Information required for reporting
The complete information required for reporting is:
- the name of the recipient,
- recipient business address,
- specialty and National Provider Identification,
- date of payment,
- the associated product name,
- nature of payment,
- form of payment
CMS did not add new categories established by the Act for "forms of payment" or "nature of payment."
A few types of payments that CMS listed under nature of the payment in the Proposed Rule include: consulting fees; compensation for services other than consulting; honoraria; gift; entertainment; food; and many others.
CMS listed the following under form of payment: cash or a cash equivalent; in-kind items or services; stock, a stock option, or any other ownership interest, dividend, profit, or other return on investment; and any other form of payment determined by the Secretary.
Other Notable Items Discussed in the Proposed Rule Exclusions
There are other items discussed in the Proposed Rule that are given special attention such as accounting for meals, investment interests,and exclusions such as: transfers of value less than $10, unless the aggregate amount transferred to, requested by, or designated on behalf of the covered recipient exceeds $100 in a calendar year; product samples that are not intended to be sold and are intended for patient use; educational materials that directly benefit patients or are intended for patient use; the loan of a covered device for a short-term trial period, not to exceed 90 days, to permit evaluation of the covered device by the covered recipient; items or services provided under a contractual warranty, including the replacement of a covered device, where the terms of the warranty are set forth in the purchase or lease agreement for the covered device; and many others.
Consulting Contracts - Reporting "transfers of value," i.e., payments, from companies to physicians for R&D or clinical investigations is required, but the government will delay publication for purposes of confidentiality if the product is not approved or cleared yet and the company requests such a delay each year. Such payments must be communicated when (i) products are approved or cleared, or (ii) 4-years after the payment (or transfer of value) is made. There are other more complicated provisions to help determine what is or is not reportable.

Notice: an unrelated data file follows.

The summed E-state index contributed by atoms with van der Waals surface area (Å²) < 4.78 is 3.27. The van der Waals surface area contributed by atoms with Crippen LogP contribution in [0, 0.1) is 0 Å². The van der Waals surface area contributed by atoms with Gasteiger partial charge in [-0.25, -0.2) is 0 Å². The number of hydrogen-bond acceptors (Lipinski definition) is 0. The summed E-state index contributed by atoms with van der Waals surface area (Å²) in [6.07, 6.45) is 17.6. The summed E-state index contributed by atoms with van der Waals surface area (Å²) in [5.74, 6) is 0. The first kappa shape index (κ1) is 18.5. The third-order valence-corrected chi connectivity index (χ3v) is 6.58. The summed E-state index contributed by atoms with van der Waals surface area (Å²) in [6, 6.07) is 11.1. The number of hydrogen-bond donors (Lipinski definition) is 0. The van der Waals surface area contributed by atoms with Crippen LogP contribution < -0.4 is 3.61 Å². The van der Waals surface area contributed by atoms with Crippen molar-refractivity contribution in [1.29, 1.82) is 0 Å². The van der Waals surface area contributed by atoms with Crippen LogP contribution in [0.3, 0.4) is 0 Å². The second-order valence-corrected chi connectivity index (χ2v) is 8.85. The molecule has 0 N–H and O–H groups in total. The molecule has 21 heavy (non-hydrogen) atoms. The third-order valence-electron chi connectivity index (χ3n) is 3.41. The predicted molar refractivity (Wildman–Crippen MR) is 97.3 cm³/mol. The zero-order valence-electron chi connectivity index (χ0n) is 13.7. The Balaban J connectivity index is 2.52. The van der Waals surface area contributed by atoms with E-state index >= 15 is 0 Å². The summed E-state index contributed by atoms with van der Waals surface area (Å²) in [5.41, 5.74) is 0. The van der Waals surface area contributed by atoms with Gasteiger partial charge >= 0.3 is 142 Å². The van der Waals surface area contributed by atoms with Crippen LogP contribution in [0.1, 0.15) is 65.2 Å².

Reviewing Submitted Data
Manufacturers, physicians and teaching hospitals, will be allowed 45 days to review and correct information prior to its publication.
The Proposed Rule also covers discounts, charitable donations, identification of covered recipients (e.g., types of companies, discussion on teaching hospitals) and covered products (e.g. types that are covered), applicable manufacturers, physician ownership and investment interests, among other things.
We assist many drug and device companies each year with all their state (MA, VT, NV, CT, CA, MN, WV, DC, ME) sunshine and compliance law needs including submissions and registrations. We are in the process of helping many clients prepare for the Physician Payment Sunshine Act. Please contact us if you have any questions about your compliance implementation.